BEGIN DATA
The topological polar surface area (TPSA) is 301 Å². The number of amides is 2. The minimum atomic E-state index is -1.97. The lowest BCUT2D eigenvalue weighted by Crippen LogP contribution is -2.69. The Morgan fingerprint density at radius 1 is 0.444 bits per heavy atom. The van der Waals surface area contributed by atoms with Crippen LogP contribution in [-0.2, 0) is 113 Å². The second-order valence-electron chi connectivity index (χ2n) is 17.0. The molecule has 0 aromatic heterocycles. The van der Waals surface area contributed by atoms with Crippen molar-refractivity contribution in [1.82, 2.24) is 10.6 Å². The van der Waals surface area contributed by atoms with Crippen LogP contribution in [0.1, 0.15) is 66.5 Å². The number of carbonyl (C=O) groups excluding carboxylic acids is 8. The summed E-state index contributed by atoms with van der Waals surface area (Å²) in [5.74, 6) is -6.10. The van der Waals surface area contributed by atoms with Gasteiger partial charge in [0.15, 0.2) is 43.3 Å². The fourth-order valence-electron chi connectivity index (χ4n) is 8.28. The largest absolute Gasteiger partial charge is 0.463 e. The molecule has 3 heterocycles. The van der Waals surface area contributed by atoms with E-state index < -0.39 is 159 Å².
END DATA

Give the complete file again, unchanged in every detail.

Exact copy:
The topological polar surface area (TPSA) is 301 Å². The number of amides is 2. The minimum atomic E-state index is -1.97. The lowest BCUT2D eigenvalue weighted by Crippen LogP contribution is -2.69. The Morgan fingerprint density at radius 1 is 0.444 bits per heavy atom. The van der Waals surface area contributed by atoms with Crippen LogP contribution in [-0.2, 0) is 113 Å². The second-order valence-electron chi connectivity index (χ2n) is 17.0. The molecule has 0 aromatic heterocycles. The van der Waals surface area contributed by atoms with Crippen molar-refractivity contribution in [1.82, 2.24) is 10.6 Å². The van der Waals surface area contributed by atoms with Crippen LogP contribution in [0.1, 0.15) is 66.5 Å². The number of carbonyl (C=O) groups excluding carboxylic acids is 8. The summed E-state index contributed by atoms with van der Waals surface area (Å²) in [5.74, 6) is -6.10. The van der Waals surface area contributed by atoms with Gasteiger partial charge in [0.15, 0.2) is 43.3 Å². The fourth-order valence-electron chi connectivity index (χ4n) is 8.28. The largest absolute Gasteiger partial charge is 0.463 e. The molecule has 3 heterocycles. The van der Waals surface area contributed by atoms with E-state index < -0.39 is 159 Å².